Moreover, in this time of hope we remember the friends, siblings, children, and even parents with CF who died before the advent of these treatments. When I think of them I recall the words with which Martha, Lazarus’s sister, greets Jesus when he arrives at her brother’s funeral: “If you had been here sooner, my brother would not have died.” Those who have found healing during this Lazarus moment should take care not to forget the pain of those still grieving the loss of a loved one to this terrible disease. Neither can we lose sight of the 10 percent of people with CF for whom even Trikafta is ineffective—their plight must remain at the forefront of new research.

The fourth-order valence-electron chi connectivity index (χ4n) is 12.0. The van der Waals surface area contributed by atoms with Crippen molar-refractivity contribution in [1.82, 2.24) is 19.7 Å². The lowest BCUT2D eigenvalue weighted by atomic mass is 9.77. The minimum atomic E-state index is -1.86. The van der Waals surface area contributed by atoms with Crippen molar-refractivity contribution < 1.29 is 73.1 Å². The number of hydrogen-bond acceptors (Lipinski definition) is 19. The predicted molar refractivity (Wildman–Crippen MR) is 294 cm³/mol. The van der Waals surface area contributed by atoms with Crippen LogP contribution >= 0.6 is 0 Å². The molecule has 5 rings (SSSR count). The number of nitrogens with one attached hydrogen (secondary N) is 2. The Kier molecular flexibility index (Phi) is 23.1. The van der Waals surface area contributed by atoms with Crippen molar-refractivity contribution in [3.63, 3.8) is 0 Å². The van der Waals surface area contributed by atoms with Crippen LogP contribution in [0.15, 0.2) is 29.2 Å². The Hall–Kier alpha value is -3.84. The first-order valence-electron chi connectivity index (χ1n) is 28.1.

Finally, many around the globe are incapable of reaping the benefits of these new drugs because of their astronomical cost. Vertex Pharmaceuticals, the company that developed these drugs—with the financial backing of the donor-funded nonprofit Cystic Fibrosis Foundation—is to be praised for its monumental achievement. But the drugs remain too expensive, and patients all over the world have suffered and died while their governments attempt to broker prices suitable to both parties. Many patients in the United States, where the drugs can cost as much as $311,503 a year, fear that their health insurer will one day deny them the coverage they need (though Vertex’s admirable patient financial-support services should not be overlooked). Anxieties run high precisely because the promise is so great. Work remains to be done on multiple fronts to alleviate these fears, and to ensure that all who suffer from this dreadful illness can experience the miracle that, just a few decades ago, we could only dream of.